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How Long Should Soccer Practice Be?

Soccer practice is the most valuable time you have with your players. This is when you have the most control of the environment to make necessary adjustments needed to bring your players to the next level.

Below, I have compiled a small table together on general guidelines on how long practice should last at each age group.

Age GroupPractice Length
U6 and Below30 to 45 mins
U7 to U845 to 60 mins
U9 to U1050 to 60 mins
U11 to U14up to 75 mins
U15 to U1875 to 90 mins

Fairly quickly, it is easy to notice that the older the team, the longer the practice can be. Now these are suggestions, and there is no shame in having a shorter practice especially before a match or tournament. Longer doesn’t necessarily mean better. Short, high intensity practice sessions can be more useful than long, lower intensity practices. There is a fine balance between the right amount of training and over-training. Use this as a guideline for your own discovery!

To learn more about the basics of soccer practice and what to include, keep reading!

What is a Good Outline?

Now, that you know how long practice should be, let’s discuss a few practice pointers. The purpose of practice is to build skills in a game-like environment to improve each player’s development. Easier said than done! As you know, every age group develops differently.

Check out the age specific guides I linked to several age specific drill articles to help with your training session. Here are several pointers for each age group:

  • U6 and below – At this young age, players are gaining control and coordination with their physical abilities. Drills should be spent mostly with one ball per player or one ball per two players. Practice for U6 and below surrounds fun and engagement. Keep structure and formations to a minimum. Keep activity short and sweet.
  • U8 – These children are learning to apply past experiences to current situations. Don’t introduce positions yet. Play with multiple goals and balls on the ground. Introduce boundaries of play. Maximize players time with the ball at their own speed. Show through experience as kids are ‘copy-cats’ at this age and will mimic their teammates and coach.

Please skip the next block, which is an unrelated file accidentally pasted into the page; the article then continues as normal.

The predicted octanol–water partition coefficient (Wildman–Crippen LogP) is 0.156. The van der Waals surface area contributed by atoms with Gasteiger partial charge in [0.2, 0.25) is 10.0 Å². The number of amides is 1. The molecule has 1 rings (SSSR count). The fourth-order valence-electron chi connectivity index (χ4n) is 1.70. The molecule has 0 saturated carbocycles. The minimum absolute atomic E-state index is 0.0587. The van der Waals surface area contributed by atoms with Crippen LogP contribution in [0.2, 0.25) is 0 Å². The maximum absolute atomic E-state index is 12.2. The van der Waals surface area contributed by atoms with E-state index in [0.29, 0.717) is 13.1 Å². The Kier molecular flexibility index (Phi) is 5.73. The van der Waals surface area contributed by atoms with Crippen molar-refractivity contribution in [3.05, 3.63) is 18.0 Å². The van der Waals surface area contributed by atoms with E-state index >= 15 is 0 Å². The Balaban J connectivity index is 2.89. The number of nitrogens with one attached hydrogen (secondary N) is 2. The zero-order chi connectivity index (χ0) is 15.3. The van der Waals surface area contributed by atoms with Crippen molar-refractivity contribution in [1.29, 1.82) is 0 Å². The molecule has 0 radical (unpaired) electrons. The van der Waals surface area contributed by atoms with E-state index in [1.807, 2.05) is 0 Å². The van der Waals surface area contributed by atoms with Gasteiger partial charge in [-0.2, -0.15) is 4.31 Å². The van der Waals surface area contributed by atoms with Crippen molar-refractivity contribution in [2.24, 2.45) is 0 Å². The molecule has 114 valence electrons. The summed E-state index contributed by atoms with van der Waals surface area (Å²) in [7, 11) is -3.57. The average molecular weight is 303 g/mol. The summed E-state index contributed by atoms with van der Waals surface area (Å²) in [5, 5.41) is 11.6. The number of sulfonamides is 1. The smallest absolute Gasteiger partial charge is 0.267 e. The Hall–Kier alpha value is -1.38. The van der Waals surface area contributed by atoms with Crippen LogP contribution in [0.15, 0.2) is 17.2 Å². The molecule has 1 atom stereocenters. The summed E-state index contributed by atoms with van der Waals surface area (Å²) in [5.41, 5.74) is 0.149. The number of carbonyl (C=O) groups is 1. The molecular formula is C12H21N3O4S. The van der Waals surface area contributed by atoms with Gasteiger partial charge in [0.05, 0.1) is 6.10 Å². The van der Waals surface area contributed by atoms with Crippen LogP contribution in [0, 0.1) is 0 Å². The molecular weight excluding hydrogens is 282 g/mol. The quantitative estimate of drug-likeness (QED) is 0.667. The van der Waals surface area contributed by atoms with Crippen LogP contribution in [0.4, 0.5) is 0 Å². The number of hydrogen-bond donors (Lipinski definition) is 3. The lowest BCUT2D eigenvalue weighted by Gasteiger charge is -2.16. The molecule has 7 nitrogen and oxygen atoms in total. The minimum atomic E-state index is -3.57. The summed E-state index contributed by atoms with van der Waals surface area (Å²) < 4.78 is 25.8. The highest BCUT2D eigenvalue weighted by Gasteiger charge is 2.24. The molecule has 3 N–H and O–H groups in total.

• U10 – Visual changes between players start to emerge as some develop hand-eye coordination and speed quicker than others.  Introduce the idea of decision and relational movement with one or two teammates and one or two opponents. Practice games should include more players such as 3v3 or 5v5 plus goalkeepers. Give player simple problem-solving opportunities and plenty of shots on goal.
  • U14 – This is the onset of puberty. Children’s bodies are starting to physically change. As a result, they will require more rest as their body grows. Each practice should address individual ball skill and small group decisions, including attacking and defending. Encourage them to experiment and take risks during practice and games. Articulate the game based on principles instead of position. Switch positions for players to experience the game from new perspectives.
  • U18 – High school years is the time a child starts to transition into an adult. Games are 11v11 as the game pace and skill level increases. Competition is apart of practice games and activities, there are defined winners and losers. Two themes to focus on is when and how to get the ball out of pressure and transition to attacking and ways to win the ball back as a player and team. Personal accountability is a big theme that players should start to grasp. Their decisions with the ball can help or hurt their team’s ability to win.

Beware of Over Training

Competitive soccer leagues practice several times a week and compete in multi-day tournaments. In competitive sports, coaches and parents can lose sight of the most important aspect about youth sports: safety. If the players aren’t safe, we aren’t doing our job as coaches. We must look after our players.